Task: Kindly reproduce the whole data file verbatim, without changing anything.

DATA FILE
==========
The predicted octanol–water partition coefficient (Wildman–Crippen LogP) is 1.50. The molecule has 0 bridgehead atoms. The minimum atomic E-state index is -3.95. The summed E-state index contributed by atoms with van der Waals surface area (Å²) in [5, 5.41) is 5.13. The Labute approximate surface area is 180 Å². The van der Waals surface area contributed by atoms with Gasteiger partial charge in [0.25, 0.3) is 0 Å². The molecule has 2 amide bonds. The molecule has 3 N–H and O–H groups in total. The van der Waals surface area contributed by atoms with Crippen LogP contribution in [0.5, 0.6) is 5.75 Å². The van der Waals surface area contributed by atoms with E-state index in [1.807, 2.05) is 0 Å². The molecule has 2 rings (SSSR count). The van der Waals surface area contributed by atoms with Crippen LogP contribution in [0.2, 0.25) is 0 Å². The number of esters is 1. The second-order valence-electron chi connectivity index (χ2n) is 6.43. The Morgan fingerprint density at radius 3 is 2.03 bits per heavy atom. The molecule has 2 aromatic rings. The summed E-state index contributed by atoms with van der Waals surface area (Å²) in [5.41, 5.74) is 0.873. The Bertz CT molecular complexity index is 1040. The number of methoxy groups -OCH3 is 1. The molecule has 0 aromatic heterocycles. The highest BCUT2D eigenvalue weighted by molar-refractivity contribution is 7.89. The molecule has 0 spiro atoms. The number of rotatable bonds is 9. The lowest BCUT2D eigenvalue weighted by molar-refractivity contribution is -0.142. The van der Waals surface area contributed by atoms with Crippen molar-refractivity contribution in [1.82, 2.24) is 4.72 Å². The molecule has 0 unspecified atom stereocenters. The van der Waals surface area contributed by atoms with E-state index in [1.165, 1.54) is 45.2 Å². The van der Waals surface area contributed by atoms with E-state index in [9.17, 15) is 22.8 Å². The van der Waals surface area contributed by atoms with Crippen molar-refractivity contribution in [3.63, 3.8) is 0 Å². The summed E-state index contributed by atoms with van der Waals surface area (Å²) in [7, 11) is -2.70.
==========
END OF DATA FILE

The predicted octanol–water partition coefficient (Wildman–Crippen LogP) is 1.50. The molecule has 0 bridgehead atoms. The minimum atomic E-state index is -3.95. The summed E-state index contributed by atoms with van der Waals surface area (Å²) in [5, 5.41) is 5.13. The Labute approximate surface area is 180 Å². The van der Waals surface area contributed by atoms with Gasteiger partial charge in [0.25, 0.3) is 0 Å². The molecule has 2 amide bonds. The molecule has 3 N–H and O–H groups in total. The van der Waals surface area contributed by atoms with Crippen LogP contribution in [0.5, 0.6) is 5.75 Å². The van der Waals surface area contributed by atoms with E-state index in [1.807, 2.05) is 0 Å². The molecule has 2 rings (SSSR count). The van der Waals surface area contributed by atoms with Crippen LogP contribution in [0.2, 0.25) is 0 Å². The number of esters is 1. The second-order valence-electron chi connectivity index (χ2n) is 6.43. The Morgan fingerprint density at radius 3 is 2.03 bits per heavy atom. The molecule has 2 aromatic rings. The summed E-state index contributed by atoms with van der Waals surface area (Å²) in [5.41, 5.74) is 0.873. The Bertz CT molecular complexity index is 1040. The number of methoxy groups -OCH3 is 1. The molecule has 0 aromatic heterocycles. The highest BCUT2D eigenvalue weighted by molar-refractivity contribution is 7.89. The molecule has 0 spiro atoms. The number of rotatable bonds is 9. The lowest BCUT2D eigenvalue weighted by molar-refractivity contribution is -0.142. The van der Waals surface area contributed by atoms with Crippen molar-refractivity contribution in [1.82, 2.24) is 4.72 Å². The molecule has 0 unspecified atom stereocenters. The van der Waals surface area contributed by atoms with E-state index in [1.165, 1.54) is 45.2 Å². The van der Waals surface area contributed by atoms with E-state index in [9.17, 15) is 22.8 Å². The van der Waals surface area contributed by atoms with Crippen molar-refractivity contribution in [3.63, 3.8) is 0 Å². The summed E-state index contributed by atoms with van der Waals surface area (Å²) in [7, 11) is -2.70.